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5 Tips for Safer Online Holiday Shopping

Make sure your goods get delivered and your credit cards aren’t compromised

woman shopping online from her couch

Tetra Images/Getty Images

Love online shopping? You’re not alone.

More than three-quarters of Americans have shopped online, and that includes about two-thirds of adults age 45 and older, according to a May 2018 NPR/Marist Poll. 

This year, with online sales projected to increase by nearly $50 billion to almost $550 billion, according to research company Statista, some of those who haven’t tried e-commerce may decide to jump in.

After all, you don’t have to fight traffic to drive to the mall and circle the parking lot. Online stores are open 24-7, and you can shop in your pajamas. Comparing prices among multiple online retailers is easy; product selection is vast, including items sold outside the country; and purchases are shipped right to your door.

But nondelivery of goods purchased and nonpayment for items bought continues to be the FBI Internet Crime Complaint Center’s top grievance for the fifth year in a row and resulted in $184 million in losses last year.

To ensure your own smooth online shopping experience, follow these best practices:

1. Look for the lock

Always use a secure internet connection when making a purchase. Reputable websites use technologies such as SSL, which stands for secure socket layer, that encrypt data during transmission.

You will see a little lock icon on your browser and usually “https” at the front of your address bar to confirm a secure connection.

And don’t use free public Wi-Fi hot spots like those in your favorite coffee shop. They put your information at risk, especially if you’re typing in a password and credit card number.

Experts consider it safer to use a store’s or marketplace’s app instead of a website because it’s less prone to intrusion.

2. Pay securely

Shop only on sites that take secure payment methods, such as PayPal, which is electronically linked to your credit card or bank account, and credit cards.

Why? Both options offer buyer protection in case of a dispute, such as not receiving an item, or if what’s in the box is not what you ordered. Always check a store’s return policy, too.

Be suspicious if a store is asking for cash, a check or a direct debit from your bank account. When shopping at an unfamiliar merchant site, look for some sort of security seal of approval, such as Better Business Bureau, DigiCert or VeriSign.

Buyer beware

Online shopping is safe as long as you take a few precautions and exercise a bit of common sense. If you see something that looks too good to be true, it probably is.

When in doubt:

1. Compare the product with other shopping sites to see if the price is significantly lower.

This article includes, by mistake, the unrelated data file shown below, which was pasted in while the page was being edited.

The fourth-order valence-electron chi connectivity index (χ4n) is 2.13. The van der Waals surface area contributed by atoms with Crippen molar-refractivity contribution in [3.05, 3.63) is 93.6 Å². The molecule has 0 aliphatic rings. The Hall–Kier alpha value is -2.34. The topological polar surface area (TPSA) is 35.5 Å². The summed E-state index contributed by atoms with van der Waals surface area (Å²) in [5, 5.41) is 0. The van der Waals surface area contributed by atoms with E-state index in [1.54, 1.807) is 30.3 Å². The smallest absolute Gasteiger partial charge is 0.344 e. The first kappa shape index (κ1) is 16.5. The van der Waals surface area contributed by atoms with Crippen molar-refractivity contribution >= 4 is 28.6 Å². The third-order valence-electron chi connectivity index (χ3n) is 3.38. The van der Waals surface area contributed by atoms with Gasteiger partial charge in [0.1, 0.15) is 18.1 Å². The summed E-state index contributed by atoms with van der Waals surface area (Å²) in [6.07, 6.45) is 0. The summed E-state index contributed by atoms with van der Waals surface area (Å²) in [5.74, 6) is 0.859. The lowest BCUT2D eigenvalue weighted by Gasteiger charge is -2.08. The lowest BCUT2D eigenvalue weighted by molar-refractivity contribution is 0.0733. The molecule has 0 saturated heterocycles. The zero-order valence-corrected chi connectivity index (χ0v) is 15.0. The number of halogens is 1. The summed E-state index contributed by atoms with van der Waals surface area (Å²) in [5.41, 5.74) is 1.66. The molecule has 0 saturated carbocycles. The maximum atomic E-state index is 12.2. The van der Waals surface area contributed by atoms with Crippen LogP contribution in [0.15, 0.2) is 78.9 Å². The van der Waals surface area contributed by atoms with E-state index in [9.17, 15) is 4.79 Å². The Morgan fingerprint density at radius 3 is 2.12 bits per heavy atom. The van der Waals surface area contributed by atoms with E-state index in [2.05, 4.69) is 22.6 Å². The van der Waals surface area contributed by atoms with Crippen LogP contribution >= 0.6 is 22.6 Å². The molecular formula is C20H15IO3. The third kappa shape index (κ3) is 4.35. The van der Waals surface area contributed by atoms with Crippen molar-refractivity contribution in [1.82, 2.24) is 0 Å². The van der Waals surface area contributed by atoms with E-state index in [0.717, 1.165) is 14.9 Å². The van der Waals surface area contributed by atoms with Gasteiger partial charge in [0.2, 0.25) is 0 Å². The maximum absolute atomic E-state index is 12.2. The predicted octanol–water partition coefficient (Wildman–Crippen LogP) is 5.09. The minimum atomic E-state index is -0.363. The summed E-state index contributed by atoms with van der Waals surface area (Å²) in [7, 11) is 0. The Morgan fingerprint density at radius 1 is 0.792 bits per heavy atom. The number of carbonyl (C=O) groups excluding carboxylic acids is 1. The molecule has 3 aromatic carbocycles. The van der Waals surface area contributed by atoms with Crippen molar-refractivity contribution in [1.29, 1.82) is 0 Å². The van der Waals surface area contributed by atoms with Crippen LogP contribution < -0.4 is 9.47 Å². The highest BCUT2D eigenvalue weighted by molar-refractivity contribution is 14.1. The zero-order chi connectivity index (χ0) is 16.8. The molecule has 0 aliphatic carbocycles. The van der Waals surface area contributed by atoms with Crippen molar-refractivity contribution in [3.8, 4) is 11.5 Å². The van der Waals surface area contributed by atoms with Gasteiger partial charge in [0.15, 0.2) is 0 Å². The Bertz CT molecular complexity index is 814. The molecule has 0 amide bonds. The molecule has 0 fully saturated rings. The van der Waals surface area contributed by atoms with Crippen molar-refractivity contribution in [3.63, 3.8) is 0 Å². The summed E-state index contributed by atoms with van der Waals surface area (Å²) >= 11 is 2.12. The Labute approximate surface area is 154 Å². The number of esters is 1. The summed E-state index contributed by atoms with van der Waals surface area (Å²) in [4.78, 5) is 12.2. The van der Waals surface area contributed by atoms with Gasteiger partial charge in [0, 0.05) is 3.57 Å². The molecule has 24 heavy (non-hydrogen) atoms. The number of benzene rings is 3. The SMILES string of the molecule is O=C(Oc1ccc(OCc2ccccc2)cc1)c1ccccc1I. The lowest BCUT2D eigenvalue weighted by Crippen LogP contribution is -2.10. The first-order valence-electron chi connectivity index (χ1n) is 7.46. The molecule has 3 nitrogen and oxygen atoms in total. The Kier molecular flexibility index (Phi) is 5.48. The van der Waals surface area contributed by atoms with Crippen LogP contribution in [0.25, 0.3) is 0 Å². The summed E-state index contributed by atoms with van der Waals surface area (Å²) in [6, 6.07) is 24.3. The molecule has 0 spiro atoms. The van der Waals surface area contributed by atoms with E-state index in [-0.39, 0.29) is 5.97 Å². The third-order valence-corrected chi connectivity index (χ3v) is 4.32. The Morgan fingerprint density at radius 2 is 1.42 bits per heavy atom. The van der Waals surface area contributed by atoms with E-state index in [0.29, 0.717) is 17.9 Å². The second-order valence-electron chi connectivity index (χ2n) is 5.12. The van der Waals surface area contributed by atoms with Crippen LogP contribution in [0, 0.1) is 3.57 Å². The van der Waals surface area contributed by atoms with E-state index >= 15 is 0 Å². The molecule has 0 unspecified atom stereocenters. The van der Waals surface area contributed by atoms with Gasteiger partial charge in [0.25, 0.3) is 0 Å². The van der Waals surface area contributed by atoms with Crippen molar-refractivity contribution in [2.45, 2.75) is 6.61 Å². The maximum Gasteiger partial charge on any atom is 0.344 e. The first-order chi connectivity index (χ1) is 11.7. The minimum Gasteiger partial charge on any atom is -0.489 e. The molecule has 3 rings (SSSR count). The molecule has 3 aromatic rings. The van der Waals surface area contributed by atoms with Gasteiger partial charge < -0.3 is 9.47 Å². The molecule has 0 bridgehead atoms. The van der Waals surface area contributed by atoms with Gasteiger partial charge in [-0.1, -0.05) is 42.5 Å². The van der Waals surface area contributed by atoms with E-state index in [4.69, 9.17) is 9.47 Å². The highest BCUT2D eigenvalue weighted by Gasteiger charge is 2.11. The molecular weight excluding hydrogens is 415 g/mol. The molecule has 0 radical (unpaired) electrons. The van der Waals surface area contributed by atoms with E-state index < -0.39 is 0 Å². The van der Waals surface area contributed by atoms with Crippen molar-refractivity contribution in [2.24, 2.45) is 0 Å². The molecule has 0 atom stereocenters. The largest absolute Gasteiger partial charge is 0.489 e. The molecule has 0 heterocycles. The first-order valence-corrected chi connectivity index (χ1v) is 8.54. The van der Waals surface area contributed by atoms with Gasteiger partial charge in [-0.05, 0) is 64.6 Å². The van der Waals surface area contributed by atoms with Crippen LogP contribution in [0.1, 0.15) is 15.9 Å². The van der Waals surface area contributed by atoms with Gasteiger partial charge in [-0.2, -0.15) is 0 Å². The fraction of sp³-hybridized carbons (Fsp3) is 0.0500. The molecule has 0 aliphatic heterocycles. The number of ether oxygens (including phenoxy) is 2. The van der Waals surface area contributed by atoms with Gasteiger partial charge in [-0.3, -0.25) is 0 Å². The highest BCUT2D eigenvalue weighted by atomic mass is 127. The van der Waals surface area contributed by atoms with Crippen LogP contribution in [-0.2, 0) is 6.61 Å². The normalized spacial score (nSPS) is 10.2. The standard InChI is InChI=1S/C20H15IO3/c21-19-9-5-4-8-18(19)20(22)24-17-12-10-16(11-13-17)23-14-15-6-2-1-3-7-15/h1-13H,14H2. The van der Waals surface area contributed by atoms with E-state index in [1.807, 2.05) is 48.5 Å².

2. Ensure you’re getting a new — not used — item, which might account for the lower price.

3. Investigate the authenticity of the brand. The item could be a knockoff. Double-check your online store, especially if it’s your first time there, for reliability.

3. Update your software; be vigilant

Whether you shop on a desktop, laptop, smartphone or tablet, always keep the operating system up to date in case cybercriminals are exploiting a weakness they’ve uncovered in the software. Also use a good program to fight malware — malicious software — that includes antivirus protection and a firewall.

Never click on a link in an email or text message that appears to be from a bank, credit card issuer or retailer asking you to confirm your financial details. If you’re unsure whether an email or a link within it is legitimate, contact the company directly via an email address you already have or find on its website, or phone or use its site’s chat feature.

Many online shoppers smartly use a virtual private network, better known as a VPN, to browse the web anonymously.

4. Do your homework

When on marketplaces such as eBay, be sure to check a seller’s reputation and read comments before buying a product. Previous customers can be a good predictor of future shopping experiences.

Also, don’t forget the top tip to help you avoid many kinds of fraud: If it seems too good to be true, it probably is.

Your Facebook friends may innocently share misleading deals around this time of year. And no, you won’t find a brand-new iPhone 11 for $300.

If you’re buying from someone locally through an online classifieds site like Craigslist, Facebook Marketplace, Kijiji, Letgo or OfferUp, be sure to meet in a public place and inspect the item before you hand over the cash.

5. Use strong passwords

A good password is at least seven characters long and includes letters, numbers and symbols. Or use a pass phrase, which is a long string of words together, and include a number and symbol, too.

For example, the sentence “My dog Bella has a birthday October 19!” could be used to create a pass phrase like “MdBhab019!”

Never use the same passwords for all your online activity. If one account were breached, the bad guys would have access to all your services.

Change those passwords regularly. A password manager app is a good idea to keep everything secured and in one place.

Marc Saltzman has been a freelance technology journalist for 25 years. His podcast, Tech It Out, aims to break down geek speak into street speak.

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